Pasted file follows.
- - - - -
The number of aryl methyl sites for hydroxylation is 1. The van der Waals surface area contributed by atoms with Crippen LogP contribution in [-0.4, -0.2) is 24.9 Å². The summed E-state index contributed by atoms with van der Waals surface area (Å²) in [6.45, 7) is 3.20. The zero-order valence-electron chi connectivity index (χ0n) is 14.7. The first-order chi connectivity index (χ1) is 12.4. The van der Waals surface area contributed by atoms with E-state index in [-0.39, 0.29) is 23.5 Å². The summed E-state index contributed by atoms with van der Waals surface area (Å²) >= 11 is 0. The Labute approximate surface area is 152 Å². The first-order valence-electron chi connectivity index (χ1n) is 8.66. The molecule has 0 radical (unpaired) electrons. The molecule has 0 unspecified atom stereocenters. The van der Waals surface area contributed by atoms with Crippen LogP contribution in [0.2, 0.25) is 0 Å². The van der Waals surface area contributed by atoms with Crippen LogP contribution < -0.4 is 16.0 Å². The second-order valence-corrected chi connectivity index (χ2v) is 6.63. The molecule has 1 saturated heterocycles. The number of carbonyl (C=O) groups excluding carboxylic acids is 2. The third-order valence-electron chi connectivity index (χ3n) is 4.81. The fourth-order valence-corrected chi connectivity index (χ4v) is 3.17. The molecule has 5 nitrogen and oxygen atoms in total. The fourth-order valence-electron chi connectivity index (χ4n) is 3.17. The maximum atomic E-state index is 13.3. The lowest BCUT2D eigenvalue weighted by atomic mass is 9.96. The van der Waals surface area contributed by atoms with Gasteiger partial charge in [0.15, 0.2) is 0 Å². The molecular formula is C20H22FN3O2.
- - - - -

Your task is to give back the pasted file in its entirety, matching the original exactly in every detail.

The number of aryl methyl sites for hydroxylation is 1. The van der Waals surface area contributed by atoms with Crippen LogP contribution in [-0.4, -0.2) is 24.9 Å². The summed E-state index contributed by atoms with van der Waals surface area (Å²) in [6.45, 7) is 3.20. The zero-order valence-electron chi connectivity index (χ0n) is 14.7. The first-order chi connectivity index (χ1) is 12.4. The van der Waals surface area contributed by atoms with E-state index in [-0.39, 0.29) is 23.5 Å². The summed E-state index contributed by atoms with van der Waals surface area (Å²) >= 11 is 0. The Labute approximate surface area is 152 Å². The first-order valence-electron chi connectivity index (χ1n) is 8.66. The molecule has 0 radical (unpaired) electrons. The molecule has 0 unspecified atom stereocenters. The van der Waals surface area contributed by atoms with Crippen LogP contribution in [0.2, 0.25) is 0 Å². The van der Waals surface area contributed by atoms with Crippen LogP contribution < -0.4 is 16.0 Å². The second-order valence-corrected chi connectivity index (χ2v) is 6.63. The molecule has 1 saturated heterocycles. The number of carbonyl (C=O) groups excluding carboxylic acids is 2. The third-order valence-electron chi connectivity index (χ3n) is 4.81. The fourth-order valence-corrected chi connectivity index (χ4v) is 3.17. The molecule has 5 nitrogen and oxygen atoms in total. The fourth-order valence-electron chi connectivity index (χ4n) is 3.17. The maximum atomic E-state index is 13.3. The lowest BCUT2D eigenvalue weighted by atomic mass is 9.96. The van der Waals surface area contributed by atoms with Gasteiger partial charge in [0.15, 0.2) is 0 Å². The molecular formula is C20H22FN3O2.